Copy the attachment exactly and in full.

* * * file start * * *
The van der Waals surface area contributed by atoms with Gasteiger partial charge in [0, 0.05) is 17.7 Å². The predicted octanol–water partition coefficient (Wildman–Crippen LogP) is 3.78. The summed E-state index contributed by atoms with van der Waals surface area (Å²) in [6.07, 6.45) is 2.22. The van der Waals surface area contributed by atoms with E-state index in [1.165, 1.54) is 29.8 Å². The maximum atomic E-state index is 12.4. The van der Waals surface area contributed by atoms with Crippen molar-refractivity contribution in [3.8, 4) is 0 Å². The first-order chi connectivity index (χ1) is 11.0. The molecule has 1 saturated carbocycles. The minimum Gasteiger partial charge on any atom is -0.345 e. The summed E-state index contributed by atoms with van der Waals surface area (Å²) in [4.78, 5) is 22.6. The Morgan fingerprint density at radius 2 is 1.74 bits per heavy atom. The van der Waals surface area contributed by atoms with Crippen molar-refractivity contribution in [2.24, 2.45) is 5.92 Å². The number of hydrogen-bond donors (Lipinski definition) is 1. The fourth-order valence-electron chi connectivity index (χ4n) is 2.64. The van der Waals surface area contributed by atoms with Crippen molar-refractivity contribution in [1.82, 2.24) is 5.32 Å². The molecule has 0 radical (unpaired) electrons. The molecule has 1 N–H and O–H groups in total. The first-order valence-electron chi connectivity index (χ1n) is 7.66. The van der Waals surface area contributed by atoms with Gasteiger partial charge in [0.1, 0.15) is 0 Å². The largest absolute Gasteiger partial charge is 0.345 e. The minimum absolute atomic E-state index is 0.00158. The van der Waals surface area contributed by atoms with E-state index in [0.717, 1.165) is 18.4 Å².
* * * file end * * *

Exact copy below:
The van der Waals surface area contributed by atoms with Gasteiger partial charge in [0, 0.05) is 17.7 Å². The predicted octanol–water partition coefficient (Wildman–Crippen LogP) is 3.78. The summed E-state index contributed by atoms with van der Waals surface area (Å²) in [6.07, 6.45) is 2.22. The van der Waals surface area contributed by atoms with E-state index in [1.165, 1.54) is 29.8 Å². The maximum atomic E-state index is 12.4. The van der Waals surface area contributed by atoms with Crippen molar-refractivity contribution in [3.8, 4) is 0 Å². The first-order chi connectivity index (χ1) is 11.0. The molecule has 1 saturated carbocycles. The minimum Gasteiger partial charge on any atom is -0.345 e. The summed E-state index contributed by atoms with van der Waals surface area (Å²) in [4.78, 5) is 22.6. The Morgan fingerprint density at radius 2 is 1.74 bits per heavy atom. The van der Waals surface area contributed by atoms with Crippen molar-refractivity contribution in [2.24, 2.45) is 5.92 Å². The number of hydrogen-bond donors (Lipinski definition) is 1. The fourth-order valence-electron chi connectivity index (χ4n) is 2.64. The van der Waals surface area contributed by atoms with Crippen molar-refractivity contribution in [1.82, 2.24) is 5.32 Å². The molecule has 0 radical (unpaired) electrons. The molecule has 1 N–H and O–H groups in total. The first-order valence-electron chi connectivity index (χ1n) is 7.66. The van der Waals surface area contributed by atoms with Gasteiger partial charge in [0.1, 0.15) is 0 Å². The largest absolute Gasteiger partial charge is 0.345 e. The minimum absolute atomic E-state index is 0.00158. The van der Waals surface area contributed by atoms with E-state index in [0.717, 1.165) is 18.4 Å².